POP QUIZ: When you find that you are alone, for example, when you are stopped in traffic, waiting on a elevator or a friend, or you are in the bathroom, what is the first thing you do?
You check your cell phone.
If this sounds familiar, then guess what? Even though you hate being alone, you're not alone.
A new study published in the journal Science looked at results from 11 different experiments involving over 700 subjects and found that the majority of participants reported that it was "unpleasant" to be alone in a room with their thoughts for as few as six minutes. The researchers discovered that most people would rather administer painful electric shocks to themselves than be left alone with their thoughts. This effect was particularly strong for men, who overwhelmingly preferred the shock (64 percent of male participants as compared to 15 percent of female participants).
Why do most people hate being alone with their thoughts? Pain. When you feel physical or psychological pain you instinctively move away from it. However, when you feel emotional pain there's nowhere to go. Instead you may try to escape by distracting yourself with your cellphone.
Pain is an inevitable part of life. In fact, in many ways, pain is good for you. Plus, there is no avoiding it, and trying to escape from it can lead to other problems. Besides the obvious danger of texting while driving and the tragedy of missing out on the life that is going on outside of your three-inch screen, new evidence is emerging that avoiding being alone can hinder your capacity for empathy and creativity.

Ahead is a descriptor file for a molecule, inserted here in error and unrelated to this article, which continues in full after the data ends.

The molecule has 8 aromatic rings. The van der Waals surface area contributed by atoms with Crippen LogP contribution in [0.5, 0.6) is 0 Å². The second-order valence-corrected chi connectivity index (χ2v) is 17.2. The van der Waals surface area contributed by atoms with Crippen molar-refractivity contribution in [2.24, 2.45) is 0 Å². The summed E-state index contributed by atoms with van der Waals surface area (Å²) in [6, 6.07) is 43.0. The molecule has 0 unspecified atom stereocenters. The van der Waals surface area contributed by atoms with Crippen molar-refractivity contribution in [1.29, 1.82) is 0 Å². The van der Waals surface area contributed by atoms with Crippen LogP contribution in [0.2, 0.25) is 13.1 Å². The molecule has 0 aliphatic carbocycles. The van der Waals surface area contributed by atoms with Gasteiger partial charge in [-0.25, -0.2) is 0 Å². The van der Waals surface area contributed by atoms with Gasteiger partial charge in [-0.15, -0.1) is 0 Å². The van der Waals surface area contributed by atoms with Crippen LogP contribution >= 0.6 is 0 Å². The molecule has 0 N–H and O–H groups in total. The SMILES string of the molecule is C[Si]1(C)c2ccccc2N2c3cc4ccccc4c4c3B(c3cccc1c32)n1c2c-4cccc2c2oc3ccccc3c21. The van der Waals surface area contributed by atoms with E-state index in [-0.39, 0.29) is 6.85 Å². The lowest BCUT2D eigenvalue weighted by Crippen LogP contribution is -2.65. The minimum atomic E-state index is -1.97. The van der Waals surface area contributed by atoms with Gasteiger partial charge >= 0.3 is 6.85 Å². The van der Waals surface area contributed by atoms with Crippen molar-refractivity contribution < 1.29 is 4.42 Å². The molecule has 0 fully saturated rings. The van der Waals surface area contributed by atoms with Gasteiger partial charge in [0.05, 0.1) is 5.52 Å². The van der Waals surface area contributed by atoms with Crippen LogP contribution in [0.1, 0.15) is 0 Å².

So what can you do to avoid avoiding your fear of being alone?
The way to wean yourself fear of being alone is to gradually expose yourself to being present with yourself. You can cultivate a sense of presence in just a few minutes a day, either through meditation, prayer or just taking time each day to be silent. This can also be achieved by practicing yoga a few times per week.
In order to endure and grow from pain you must be able to experience it. Avoiding it makes it worse. No one wants to be in pain, but remember that pain is also an opportunity. When you take the time to slow down and experience what is bothering you, you can grow and change from the pain so you can experience the pleasure that is out there for you as well.
Dr. Ben Michaelis is a clinical psychologist in full-time private practice in Manhattan. Dr. Michaelis writes and speaks regularly about mental health, creativity, spirituality and motivation. He is the author of numerous popular and scholarly articles and is a regular contributor to The Huffington Post. Dr. Michaelis is a frequent guest on nationally syndicated TV shows such as, NBC's The Today Show, The Hallmark Channel's Home & Family, and MSNBC's Your Business. Dr. Michaelis is the author of Your Next Big Thing: 10 Small Steps to Get Moving and Get Happy.